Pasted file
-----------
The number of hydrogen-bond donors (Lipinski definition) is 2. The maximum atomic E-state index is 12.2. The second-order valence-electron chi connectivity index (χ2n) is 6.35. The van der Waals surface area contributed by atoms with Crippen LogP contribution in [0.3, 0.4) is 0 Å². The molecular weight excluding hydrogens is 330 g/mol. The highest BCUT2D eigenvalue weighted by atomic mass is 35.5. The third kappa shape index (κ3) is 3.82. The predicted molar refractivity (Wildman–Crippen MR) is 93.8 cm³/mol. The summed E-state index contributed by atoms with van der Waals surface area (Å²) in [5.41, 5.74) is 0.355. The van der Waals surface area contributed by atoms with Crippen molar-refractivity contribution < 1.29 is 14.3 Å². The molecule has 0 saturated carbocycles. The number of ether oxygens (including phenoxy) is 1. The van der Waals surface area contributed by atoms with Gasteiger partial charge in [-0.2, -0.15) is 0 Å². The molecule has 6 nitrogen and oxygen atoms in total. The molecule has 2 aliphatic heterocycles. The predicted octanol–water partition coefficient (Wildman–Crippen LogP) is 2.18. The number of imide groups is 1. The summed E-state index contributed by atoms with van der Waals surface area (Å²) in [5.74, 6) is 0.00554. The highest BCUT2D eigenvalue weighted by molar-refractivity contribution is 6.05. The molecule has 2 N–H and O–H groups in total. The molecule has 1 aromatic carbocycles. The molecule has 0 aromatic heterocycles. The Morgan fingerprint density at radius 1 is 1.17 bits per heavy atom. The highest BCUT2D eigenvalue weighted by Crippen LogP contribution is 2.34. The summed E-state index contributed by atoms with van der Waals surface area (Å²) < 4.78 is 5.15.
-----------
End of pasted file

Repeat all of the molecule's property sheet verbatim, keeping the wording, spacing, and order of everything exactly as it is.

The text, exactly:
The number of hydrogen-bond donors (Lipinski definition) is 2. The maximum atomic E-state index is 12.2. The second-order valence-electron chi connectivity index (χ2n) is 6.35. The van der Waals surface area contributed by atoms with Crippen LogP contribution in [0.3, 0.4) is 0 Å². The molecular weight excluding hydrogens is 330 g/mol. The highest BCUT2D eigenvalue weighted by atomic mass is 35.5. The third kappa shape index (κ3) is 3.82. The predicted molar refractivity (Wildman–Crippen MR) is 93.8 cm³/mol. The summed E-state index contributed by atoms with van der Waals surface area (Å²) in [5.41, 5.74) is 0.355. The van der Waals surface area contributed by atoms with Crippen molar-refractivity contribution < 1.29 is 14.3 Å². The molecule has 0 saturated carbocycles. The number of ether oxygens (including phenoxy) is 1. The van der Waals surface area contributed by atoms with Gasteiger partial charge in [-0.2, -0.15) is 0 Å². The molecule has 6 nitrogen and oxygen atoms in total. The molecule has 2 aliphatic heterocycles. The predicted octanol–water partition coefficient (Wildman–Crippen LogP) is 2.18. The number of imide groups is 1. The summed E-state index contributed by atoms with van der Waals surface area (Å²) in [5.74, 6) is 0.00554. The highest BCUT2D eigenvalue weighted by molar-refractivity contribution is 6.05. The molecule has 2 N–H and O–H groups in total. The molecule has 1 aromatic carbocycles. The molecule has 0 aromatic heterocycles. The Morgan fingerprint density at radius 1 is 1.17 bits per heavy atom. The highest BCUT2D eigenvalue weighted by Crippen LogP contribution is 2.34. The summed E-state index contributed by atoms with van der Waals surface area (Å²) < 4.78 is 5.15.